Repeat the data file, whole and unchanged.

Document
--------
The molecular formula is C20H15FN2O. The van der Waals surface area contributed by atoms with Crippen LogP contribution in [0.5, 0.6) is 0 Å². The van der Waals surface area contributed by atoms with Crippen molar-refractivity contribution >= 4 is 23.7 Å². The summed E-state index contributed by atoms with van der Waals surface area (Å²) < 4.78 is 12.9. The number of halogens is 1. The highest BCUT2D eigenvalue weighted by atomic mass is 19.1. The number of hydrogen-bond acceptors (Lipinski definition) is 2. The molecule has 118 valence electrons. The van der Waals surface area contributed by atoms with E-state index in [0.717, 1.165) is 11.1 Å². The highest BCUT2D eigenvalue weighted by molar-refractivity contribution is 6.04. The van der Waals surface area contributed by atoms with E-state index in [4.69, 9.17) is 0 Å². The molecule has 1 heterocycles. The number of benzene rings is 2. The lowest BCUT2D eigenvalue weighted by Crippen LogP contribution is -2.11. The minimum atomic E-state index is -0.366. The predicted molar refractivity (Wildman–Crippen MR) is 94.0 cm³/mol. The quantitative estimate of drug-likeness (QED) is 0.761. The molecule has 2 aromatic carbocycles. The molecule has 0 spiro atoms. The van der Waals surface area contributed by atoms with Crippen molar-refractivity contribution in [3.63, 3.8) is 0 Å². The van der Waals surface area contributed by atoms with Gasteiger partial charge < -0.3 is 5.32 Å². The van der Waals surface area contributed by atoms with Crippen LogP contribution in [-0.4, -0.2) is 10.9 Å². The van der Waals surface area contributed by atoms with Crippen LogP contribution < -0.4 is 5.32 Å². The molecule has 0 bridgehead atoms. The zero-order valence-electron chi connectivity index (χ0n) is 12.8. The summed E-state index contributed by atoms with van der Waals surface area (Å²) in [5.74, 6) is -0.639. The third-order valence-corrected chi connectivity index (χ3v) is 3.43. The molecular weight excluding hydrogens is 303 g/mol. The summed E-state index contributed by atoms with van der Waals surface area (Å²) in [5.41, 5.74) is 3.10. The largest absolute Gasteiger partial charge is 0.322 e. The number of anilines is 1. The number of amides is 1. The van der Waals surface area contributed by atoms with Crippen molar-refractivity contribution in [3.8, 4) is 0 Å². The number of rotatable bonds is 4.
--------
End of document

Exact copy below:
The molecular formula is C20H15FN2O. The van der Waals surface area contributed by atoms with Crippen LogP contribution in [0.5, 0.6) is 0 Å². The van der Waals surface area contributed by atoms with Crippen molar-refractivity contribution >= 4 is 23.7 Å². The summed E-state index contributed by atoms with van der Waals surface area (Å²) < 4.78 is 12.9. The number of halogens is 1. The highest BCUT2D eigenvalue weighted by atomic mass is 19.1. The number of hydrogen-bond acceptors (Lipinski definition) is 2. The molecule has 118 valence electrons. The van der Waals surface area contributed by atoms with E-state index in [0.717, 1.165) is 11.1 Å². The highest BCUT2D eigenvalue weighted by molar-refractivity contribution is 6.04. The van der Waals surface area contributed by atoms with E-state index in [4.69, 9.17) is 0 Å². The molecule has 1 heterocycles. The number of benzene rings is 2. The lowest BCUT2D eigenvalue weighted by Crippen LogP contribution is -2.11. The minimum atomic E-state index is -0.366. The predicted molar refractivity (Wildman–Crippen MR) is 94.0 cm³/mol. The quantitative estimate of drug-likeness (QED) is 0.761. The molecule has 2 aromatic carbocycles. The molecule has 0 spiro atoms. The van der Waals surface area contributed by atoms with Crippen molar-refractivity contribution in [3.63, 3.8) is 0 Å². The van der Waals surface area contributed by atoms with Gasteiger partial charge < -0.3 is 5.32 Å². The van der Waals surface area contributed by atoms with Crippen LogP contribution in [-0.4, -0.2) is 10.9 Å². The van der Waals surface area contributed by atoms with Crippen LogP contribution < -0.4 is 5.32 Å². The molecule has 0 bridgehead atoms. The zero-order valence-electron chi connectivity index (χ0n) is 12.8. The summed E-state index contributed by atoms with van der Waals surface area (Å²) in [5.74, 6) is -0.639. The third-order valence-corrected chi connectivity index (χ3v) is 3.43. The molecular weight excluding hydrogens is 303 g/mol. The summed E-state index contributed by atoms with van der Waals surface area (Å²) in [5.41, 5.74) is 3.10. The largest absolute Gasteiger partial charge is 0.322 e. The number of anilines is 1. The number of amides is 1. The van der Waals surface area contributed by atoms with Crippen molar-refractivity contribution in [3.8, 4) is 0 Å². The number of rotatable bonds is 4.